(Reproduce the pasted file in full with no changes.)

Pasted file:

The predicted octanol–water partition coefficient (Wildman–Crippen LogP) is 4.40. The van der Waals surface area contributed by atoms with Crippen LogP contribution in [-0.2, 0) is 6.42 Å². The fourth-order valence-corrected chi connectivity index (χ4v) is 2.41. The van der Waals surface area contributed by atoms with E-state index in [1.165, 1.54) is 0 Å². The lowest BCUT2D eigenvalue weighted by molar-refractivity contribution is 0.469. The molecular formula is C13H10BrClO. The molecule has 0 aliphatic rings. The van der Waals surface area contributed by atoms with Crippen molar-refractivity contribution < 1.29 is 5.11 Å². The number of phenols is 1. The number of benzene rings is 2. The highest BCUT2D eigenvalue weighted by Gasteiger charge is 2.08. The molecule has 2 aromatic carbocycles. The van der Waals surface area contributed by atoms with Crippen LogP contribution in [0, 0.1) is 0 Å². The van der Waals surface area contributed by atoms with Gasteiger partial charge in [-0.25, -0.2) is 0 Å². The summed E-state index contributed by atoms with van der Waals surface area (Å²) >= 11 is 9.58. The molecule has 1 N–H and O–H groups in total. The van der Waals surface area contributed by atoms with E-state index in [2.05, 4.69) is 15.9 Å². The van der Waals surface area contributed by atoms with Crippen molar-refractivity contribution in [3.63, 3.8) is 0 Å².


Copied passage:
The predicted octanol–water partition coefficient (Wildman–Crippen LogP) is 4.40. The van der Waals surface area contributed by atoms with Crippen LogP contribution in [-0.2, 0) is 6.42 Å². The fourth-order valence-corrected chi connectivity index (χ4v) is 2.41. The van der Waals surface area contributed by atoms with E-state index in [1.165, 1.54) is 0 Å². The lowest BCUT2D eigenvalue weighted by molar-refractivity contribution is 0.469. The molecular formula is C13H10BrClO. The molecule has 0 aliphatic rings. The van der Waals surface area contributed by atoms with Crippen molar-refractivity contribution < 1.29 is 5.11 Å². The number of phenols is 1. The number of benzene rings is 2. The highest BCUT2D eigenvalue weighted by Gasteiger charge is 2.08. The molecule has 2 aromatic carbocycles. The van der Waals surface area contributed by atoms with Crippen LogP contribution in [0, 0.1) is 0 Å². The van der Waals surface area contributed by atoms with Gasteiger partial charge in [-0.25, -0.2) is 0 Å². The summed E-state index contributed by atoms with van der Waals surface area (Å²) >= 11 is 9.58. The molecule has 1 N–H and O–H groups in total. The van der Waals surface area contributed by atoms with E-state index in [2.05, 4.69) is 15.9 Å². The van der Waals surface area contributed by atoms with Crippen molar-refractivity contribution in [3.63, 3.8) is 0 Å².